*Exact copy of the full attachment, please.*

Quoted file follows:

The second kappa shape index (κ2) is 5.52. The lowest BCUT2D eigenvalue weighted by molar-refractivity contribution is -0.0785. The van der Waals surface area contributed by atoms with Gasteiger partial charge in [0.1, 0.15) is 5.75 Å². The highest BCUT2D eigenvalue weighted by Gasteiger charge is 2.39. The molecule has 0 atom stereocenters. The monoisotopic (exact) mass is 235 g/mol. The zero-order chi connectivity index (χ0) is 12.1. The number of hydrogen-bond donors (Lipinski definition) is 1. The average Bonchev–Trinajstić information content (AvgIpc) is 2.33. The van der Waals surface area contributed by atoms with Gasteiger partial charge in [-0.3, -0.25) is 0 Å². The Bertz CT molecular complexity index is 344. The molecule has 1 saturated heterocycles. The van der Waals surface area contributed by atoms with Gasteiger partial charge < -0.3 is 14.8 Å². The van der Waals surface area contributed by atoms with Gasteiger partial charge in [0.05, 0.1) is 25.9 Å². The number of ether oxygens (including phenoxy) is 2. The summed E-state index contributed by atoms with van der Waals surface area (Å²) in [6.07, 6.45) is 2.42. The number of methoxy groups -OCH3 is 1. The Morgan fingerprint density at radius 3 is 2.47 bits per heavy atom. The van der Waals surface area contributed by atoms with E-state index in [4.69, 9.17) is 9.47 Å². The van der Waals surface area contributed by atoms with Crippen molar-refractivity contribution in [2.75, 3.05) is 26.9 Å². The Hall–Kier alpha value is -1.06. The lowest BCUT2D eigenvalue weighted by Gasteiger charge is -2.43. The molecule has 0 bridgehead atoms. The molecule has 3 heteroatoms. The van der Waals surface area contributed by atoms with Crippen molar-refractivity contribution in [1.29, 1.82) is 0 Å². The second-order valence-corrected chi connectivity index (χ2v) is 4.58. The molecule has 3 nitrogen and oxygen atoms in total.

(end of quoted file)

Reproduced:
The second kappa shape index (κ2) is 5.52. The lowest BCUT2D eigenvalue weighted by molar-refractivity contribution is -0.0785. The van der Waals surface area contributed by atoms with Gasteiger partial charge in [0.1, 0.15) is 5.75 Å². The highest BCUT2D eigenvalue weighted by Gasteiger charge is 2.39. The molecule has 0 atom stereocenters. The monoisotopic (exact) mass is 235 g/mol. The zero-order chi connectivity index (χ0) is 12.1. The number of hydrogen-bond donors (Lipinski definition) is 1. The average Bonchev–Trinajstić information content (AvgIpc) is 2.33. The van der Waals surface area contributed by atoms with Gasteiger partial charge in [-0.3, -0.25) is 0 Å². The Bertz CT molecular complexity index is 344. The molecule has 1 saturated heterocycles. The van der Waals surface area contributed by atoms with Gasteiger partial charge < -0.3 is 14.8 Å². The van der Waals surface area contributed by atoms with Gasteiger partial charge in [0.05, 0.1) is 25.9 Å². The number of ether oxygens (including phenoxy) is 2. The summed E-state index contributed by atoms with van der Waals surface area (Å²) in [6.07, 6.45) is 2.42. The number of methoxy groups -OCH3 is 1. The Morgan fingerprint density at radius 3 is 2.47 bits per heavy atom. The van der Waals surface area contributed by atoms with E-state index in [4.69, 9.17) is 9.47 Å². The van der Waals surface area contributed by atoms with Crippen molar-refractivity contribution in [2.75, 3.05) is 26.9 Å². The Hall–Kier alpha value is -1.06. The lowest BCUT2D eigenvalue weighted by Gasteiger charge is -2.43. The molecule has 0 bridgehead atoms. The molecule has 3 heteroatoms. The van der Waals surface area contributed by atoms with Crippen molar-refractivity contribution in [1.29, 1.82) is 0 Å². The second-order valence-corrected chi connectivity index (χ2v) is 4.58. The molecule has 3 nitrogen and oxygen atoms in total.